Where: Pumpehuset, Studiestræde 52, 1554 Copenhagen V
When: Tuesday, June 17th from 16:30 to 22:00
So F****** Special?
At SpilBar 20 we want to take a look in the mirror. We want to look in from the outside and out from the inside of games. We want to highlight what makes games relevant, what is especially good, bad, or peculiar about the industry and medium, and why do we keep doubting it all? Are we so f****** special and if so – how?
Microtalks by you!
For this special edition of SpilBar – the 20th anniversary – we asked you to submit microtalks. And a lot of you have.
16:35: Microtalks - Round 1
17:50: Microtalks - Round 2
18:35: Mingling and beer sponsored by Character/Gameplay
We are also grilling burgers that you can buy for 50 DKK (Mobile Pay or cash), and SsL will be DJ'ing a mix of new and old synthesized music with experimental rock'n'roll, sleaze, exotica and soundtracks.
Note that for this special anniversary version of SpilBar taking place at Pumpehuset, we will stay open till 22:00.
We are immensely proud to present the speakers for SpilBar 20:
Nick Price: 20 Held Breaths
Twenty moments. Twenty held breaths. Twenty instances that were significant in my life as a gamer and game developer. Time jumping and ASCII ART and personal trips down memory lane for 6,67 minutes.
Nick Price is Social Game Designer at IO-Interactive. Former Community Manager and responsible for studio communications at Io-Interactive. Former Creative Director at Serious Games. Former industry journalist. Dad, gamer.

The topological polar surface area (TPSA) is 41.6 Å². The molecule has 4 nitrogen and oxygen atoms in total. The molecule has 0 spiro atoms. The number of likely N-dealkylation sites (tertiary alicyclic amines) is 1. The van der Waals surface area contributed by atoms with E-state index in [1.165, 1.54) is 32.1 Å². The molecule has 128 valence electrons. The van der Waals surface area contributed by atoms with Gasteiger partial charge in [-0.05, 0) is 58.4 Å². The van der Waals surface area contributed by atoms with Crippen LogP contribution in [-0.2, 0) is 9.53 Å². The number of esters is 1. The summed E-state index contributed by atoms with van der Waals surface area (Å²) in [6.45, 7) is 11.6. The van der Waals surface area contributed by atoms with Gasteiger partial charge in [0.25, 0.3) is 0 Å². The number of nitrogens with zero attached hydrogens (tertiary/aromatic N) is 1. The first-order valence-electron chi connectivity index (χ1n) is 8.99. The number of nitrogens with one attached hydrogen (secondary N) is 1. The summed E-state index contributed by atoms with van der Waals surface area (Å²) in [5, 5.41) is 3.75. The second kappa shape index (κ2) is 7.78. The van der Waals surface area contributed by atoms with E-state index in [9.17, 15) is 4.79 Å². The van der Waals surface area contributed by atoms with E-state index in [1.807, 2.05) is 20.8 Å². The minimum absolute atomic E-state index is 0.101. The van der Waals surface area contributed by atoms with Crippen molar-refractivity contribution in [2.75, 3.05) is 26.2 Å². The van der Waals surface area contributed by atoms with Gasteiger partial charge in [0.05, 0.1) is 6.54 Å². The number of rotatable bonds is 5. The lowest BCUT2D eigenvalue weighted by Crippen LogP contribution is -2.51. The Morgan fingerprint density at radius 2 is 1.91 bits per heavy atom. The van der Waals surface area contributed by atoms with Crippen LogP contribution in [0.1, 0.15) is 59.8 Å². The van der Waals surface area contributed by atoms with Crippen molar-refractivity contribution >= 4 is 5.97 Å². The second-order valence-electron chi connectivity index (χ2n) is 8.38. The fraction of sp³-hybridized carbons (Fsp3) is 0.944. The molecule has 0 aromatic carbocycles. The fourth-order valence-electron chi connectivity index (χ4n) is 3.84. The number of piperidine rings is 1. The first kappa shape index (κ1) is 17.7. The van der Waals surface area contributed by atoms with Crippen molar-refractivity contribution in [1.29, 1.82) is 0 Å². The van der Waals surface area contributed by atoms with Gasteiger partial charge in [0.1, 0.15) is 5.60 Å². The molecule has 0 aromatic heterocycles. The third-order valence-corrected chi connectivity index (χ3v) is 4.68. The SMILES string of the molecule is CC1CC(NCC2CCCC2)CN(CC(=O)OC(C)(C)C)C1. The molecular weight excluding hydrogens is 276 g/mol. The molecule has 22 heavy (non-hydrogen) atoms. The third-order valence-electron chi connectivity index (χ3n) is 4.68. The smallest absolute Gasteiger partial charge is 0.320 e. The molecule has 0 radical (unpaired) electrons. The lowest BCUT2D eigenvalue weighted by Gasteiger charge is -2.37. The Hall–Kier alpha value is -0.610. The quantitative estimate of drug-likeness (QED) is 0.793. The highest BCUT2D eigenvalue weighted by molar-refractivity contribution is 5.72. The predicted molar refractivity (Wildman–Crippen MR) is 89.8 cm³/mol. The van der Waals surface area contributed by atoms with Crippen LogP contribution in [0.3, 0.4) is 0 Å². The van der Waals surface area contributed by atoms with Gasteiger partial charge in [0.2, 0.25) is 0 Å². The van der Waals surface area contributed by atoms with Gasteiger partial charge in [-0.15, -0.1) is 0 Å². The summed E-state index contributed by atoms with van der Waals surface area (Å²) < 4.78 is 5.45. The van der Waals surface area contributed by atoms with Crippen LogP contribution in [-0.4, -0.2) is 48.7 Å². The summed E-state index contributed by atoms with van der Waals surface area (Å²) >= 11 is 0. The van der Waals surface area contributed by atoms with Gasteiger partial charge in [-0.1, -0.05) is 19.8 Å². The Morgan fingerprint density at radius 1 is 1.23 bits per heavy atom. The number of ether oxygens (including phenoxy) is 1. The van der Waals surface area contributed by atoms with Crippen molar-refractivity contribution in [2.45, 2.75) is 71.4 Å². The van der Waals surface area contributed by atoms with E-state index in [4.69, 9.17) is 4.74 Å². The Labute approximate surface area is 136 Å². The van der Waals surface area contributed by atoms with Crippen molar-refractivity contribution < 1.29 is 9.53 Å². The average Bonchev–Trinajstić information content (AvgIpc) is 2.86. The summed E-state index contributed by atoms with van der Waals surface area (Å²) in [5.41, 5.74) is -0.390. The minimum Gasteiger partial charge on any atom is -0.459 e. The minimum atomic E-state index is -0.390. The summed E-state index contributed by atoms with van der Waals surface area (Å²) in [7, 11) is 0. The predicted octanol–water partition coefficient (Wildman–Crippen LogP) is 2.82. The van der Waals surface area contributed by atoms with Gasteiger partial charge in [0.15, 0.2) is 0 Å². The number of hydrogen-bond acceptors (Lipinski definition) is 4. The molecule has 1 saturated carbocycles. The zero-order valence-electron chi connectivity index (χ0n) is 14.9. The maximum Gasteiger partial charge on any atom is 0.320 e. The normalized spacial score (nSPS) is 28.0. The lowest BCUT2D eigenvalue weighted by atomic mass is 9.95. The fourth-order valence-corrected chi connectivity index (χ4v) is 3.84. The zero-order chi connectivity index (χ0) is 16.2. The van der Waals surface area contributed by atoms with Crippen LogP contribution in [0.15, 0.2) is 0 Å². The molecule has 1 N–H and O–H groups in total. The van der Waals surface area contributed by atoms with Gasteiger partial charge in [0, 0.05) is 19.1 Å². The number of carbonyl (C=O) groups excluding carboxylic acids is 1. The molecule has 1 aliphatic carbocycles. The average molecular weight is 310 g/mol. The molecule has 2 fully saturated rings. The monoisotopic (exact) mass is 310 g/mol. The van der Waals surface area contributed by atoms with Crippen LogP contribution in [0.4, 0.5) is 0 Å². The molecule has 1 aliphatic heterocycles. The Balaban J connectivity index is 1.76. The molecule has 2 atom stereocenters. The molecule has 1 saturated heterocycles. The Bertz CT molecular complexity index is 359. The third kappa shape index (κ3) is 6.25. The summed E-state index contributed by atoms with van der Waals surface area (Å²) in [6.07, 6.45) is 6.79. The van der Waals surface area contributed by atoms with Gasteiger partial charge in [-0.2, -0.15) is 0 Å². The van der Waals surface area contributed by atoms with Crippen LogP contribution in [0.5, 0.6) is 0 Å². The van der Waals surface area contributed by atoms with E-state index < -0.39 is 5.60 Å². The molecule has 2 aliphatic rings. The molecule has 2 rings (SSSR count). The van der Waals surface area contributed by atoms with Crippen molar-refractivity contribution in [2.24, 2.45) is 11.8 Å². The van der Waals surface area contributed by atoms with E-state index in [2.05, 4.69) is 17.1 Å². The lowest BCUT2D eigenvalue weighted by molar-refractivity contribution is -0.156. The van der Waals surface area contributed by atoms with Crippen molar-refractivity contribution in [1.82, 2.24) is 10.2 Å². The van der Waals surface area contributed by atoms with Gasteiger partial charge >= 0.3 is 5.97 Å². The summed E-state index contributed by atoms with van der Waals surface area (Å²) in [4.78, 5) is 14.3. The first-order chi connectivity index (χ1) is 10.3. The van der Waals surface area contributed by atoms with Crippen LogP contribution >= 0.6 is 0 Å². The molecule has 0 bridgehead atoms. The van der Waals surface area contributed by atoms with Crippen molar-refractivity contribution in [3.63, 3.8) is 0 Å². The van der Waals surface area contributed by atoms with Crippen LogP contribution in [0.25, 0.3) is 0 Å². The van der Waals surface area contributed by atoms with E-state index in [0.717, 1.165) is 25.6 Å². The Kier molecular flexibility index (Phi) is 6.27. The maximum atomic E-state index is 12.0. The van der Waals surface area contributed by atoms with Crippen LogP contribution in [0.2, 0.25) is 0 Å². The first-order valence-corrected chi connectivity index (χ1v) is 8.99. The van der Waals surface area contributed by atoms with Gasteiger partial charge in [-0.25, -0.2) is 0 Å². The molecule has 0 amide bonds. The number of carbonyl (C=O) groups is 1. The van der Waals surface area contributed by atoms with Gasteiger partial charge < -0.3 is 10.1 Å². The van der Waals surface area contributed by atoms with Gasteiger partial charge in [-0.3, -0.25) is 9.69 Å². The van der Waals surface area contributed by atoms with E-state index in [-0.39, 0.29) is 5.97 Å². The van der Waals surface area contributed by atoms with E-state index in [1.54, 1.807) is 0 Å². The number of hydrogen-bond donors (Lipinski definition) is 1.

Morten Brunbjerg: 20 Shades of Games
Using only colors this micro talk gives us a quick view of the Danish games industry and the people in it. Sometimes things look black. Sometimes it is all sunshine. Sometimes everything is shit. Oh, and we seem to always be hunting the green!
Morten Brunbjerg is a game writer and speaker. Working on stories, plot, and dialogue for games of all kinds. Done story and dialogue for among other games: Hitman, Max: The Curse of Brotherhood, and Jagged Alliance Flashback. Speaking about game writing for DFI, Nordic Game Conference, and Creative Europe. Teaching game writing at Vallekilde Højskole.
Esben Kjær Ravn: Hey, it’s complicated ok?
Or how to get seven musicians, two historians, two dancers and a lot of game developers to collaborate on crafting a game about Death.
In this talk Esben dwelves into how get artists from different art forms to work together in the development of the upcoming iOS-puzzle game “The Reaper - A Puzzle Macabre” - a process that´s showcasing both the huge differences and big similarities between games and other art forms.
Esben Kjær Ravn has founded Kong Orange and functions as Creative Lead and Producer. When Kong Orange's two core ingredients, entertainment and cultural depth, are dosed correctly and fed into each other they ignite spontaneously and become far bigger than the sum of the two. This is what Kong Orange want to show in their two major ongoing productions The Reaper and Shanghai 1927.
Christina Majcher: Where's the party?
Ten amazing and completely mindblowing similarities between the gaming industry and the techno underground (and what we can all learn from this).
Christina Majcher has been gaming since the 80s, raving since the 90s - and has been writing professionally about both the games and the electronic music scene for more than 13 years in a wide selection of the best Danish newspapers and magazines. She is fiercely passionate about quality in both music and games (and journalism!) and limitlessly enthusiastic when she finds it. As a subcultural expert and dedicated explorer of the future, she writes about her findings in Gaffa, Weekendavisen and on www.chriszka.dk. And watch out for the book.
Astrid B.Z. Madsen: Games - the Beast You Can't control
Making games always has a certain element of chaos to it. It is you that set up the rules and implement them, but the game will still have a life of its own.